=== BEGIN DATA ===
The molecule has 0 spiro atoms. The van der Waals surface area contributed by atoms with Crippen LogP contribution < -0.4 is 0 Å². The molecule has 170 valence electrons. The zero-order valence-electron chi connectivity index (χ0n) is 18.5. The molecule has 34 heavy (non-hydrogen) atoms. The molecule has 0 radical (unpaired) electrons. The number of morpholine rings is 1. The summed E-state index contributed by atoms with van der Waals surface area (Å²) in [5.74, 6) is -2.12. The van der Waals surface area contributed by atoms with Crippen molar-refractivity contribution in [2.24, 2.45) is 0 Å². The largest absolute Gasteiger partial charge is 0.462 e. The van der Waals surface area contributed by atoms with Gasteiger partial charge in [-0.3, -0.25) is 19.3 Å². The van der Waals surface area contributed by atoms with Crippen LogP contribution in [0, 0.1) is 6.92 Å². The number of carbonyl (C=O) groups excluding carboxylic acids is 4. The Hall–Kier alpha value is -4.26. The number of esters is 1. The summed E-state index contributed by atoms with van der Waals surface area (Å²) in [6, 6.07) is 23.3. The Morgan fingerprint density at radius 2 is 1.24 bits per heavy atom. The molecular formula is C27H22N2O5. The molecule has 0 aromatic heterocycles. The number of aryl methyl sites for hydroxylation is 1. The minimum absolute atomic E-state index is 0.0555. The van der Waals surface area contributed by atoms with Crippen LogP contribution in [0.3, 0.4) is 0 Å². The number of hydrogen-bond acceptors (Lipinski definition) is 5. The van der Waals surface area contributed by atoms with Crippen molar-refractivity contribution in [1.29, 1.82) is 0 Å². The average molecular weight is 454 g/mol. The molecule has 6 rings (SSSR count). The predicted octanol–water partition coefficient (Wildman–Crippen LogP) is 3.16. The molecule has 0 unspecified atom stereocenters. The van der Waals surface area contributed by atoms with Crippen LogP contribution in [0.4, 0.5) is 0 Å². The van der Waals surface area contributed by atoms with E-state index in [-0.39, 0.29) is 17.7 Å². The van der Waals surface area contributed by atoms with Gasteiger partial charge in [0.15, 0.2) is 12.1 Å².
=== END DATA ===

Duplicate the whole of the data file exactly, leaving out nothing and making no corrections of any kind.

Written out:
The molecule has 0 spiro atoms. The van der Waals surface area contributed by atoms with Crippen LogP contribution < -0.4 is 0 Å². The molecule has 170 valence electrons. The zero-order valence-electron chi connectivity index (χ0n) is 18.5. The molecule has 34 heavy (non-hydrogen) atoms. The molecule has 0 radical (unpaired) electrons. The number of morpholine rings is 1. The summed E-state index contributed by atoms with van der Waals surface area (Å²) in [5.74, 6) is -2.12. The van der Waals surface area contributed by atoms with Crippen molar-refractivity contribution in [2.24, 2.45) is 0 Å². The largest absolute Gasteiger partial charge is 0.462 e. The van der Waals surface area contributed by atoms with Gasteiger partial charge in [-0.3, -0.25) is 19.3 Å². The van der Waals surface area contributed by atoms with Crippen LogP contribution in [0, 0.1) is 6.92 Å². The number of carbonyl (C=O) groups excluding carboxylic acids is 4. The Hall–Kier alpha value is -4.26. The number of esters is 1. The summed E-state index contributed by atoms with van der Waals surface area (Å²) in [6, 6.07) is 23.3. The Morgan fingerprint density at radius 2 is 1.24 bits per heavy atom. The molecular formula is C27H22N2O5. The molecule has 0 aromatic heterocycles. The number of aryl methyl sites for hydroxylation is 1. The minimum absolute atomic E-state index is 0.0555. The van der Waals surface area contributed by atoms with Crippen LogP contribution in [0.3, 0.4) is 0 Å². The number of hydrogen-bond acceptors (Lipinski definition) is 5. The van der Waals surface area contributed by atoms with Crippen molar-refractivity contribution in [1.29, 1.82) is 0 Å². The average molecular weight is 454 g/mol. The molecule has 6 rings (SSSR count). The predicted octanol–water partition coefficient (Wildman–Crippen LogP) is 3.16. The molecule has 0 unspecified atom stereocenters. The van der Waals surface area contributed by atoms with Crippen LogP contribution in [0.4, 0.5) is 0 Å². The van der Waals surface area contributed by atoms with E-state index in [-0.39, 0.29) is 17.7 Å². The van der Waals surface area contributed by atoms with Gasteiger partial charge in [0.15, 0.2) is 12.1 Å².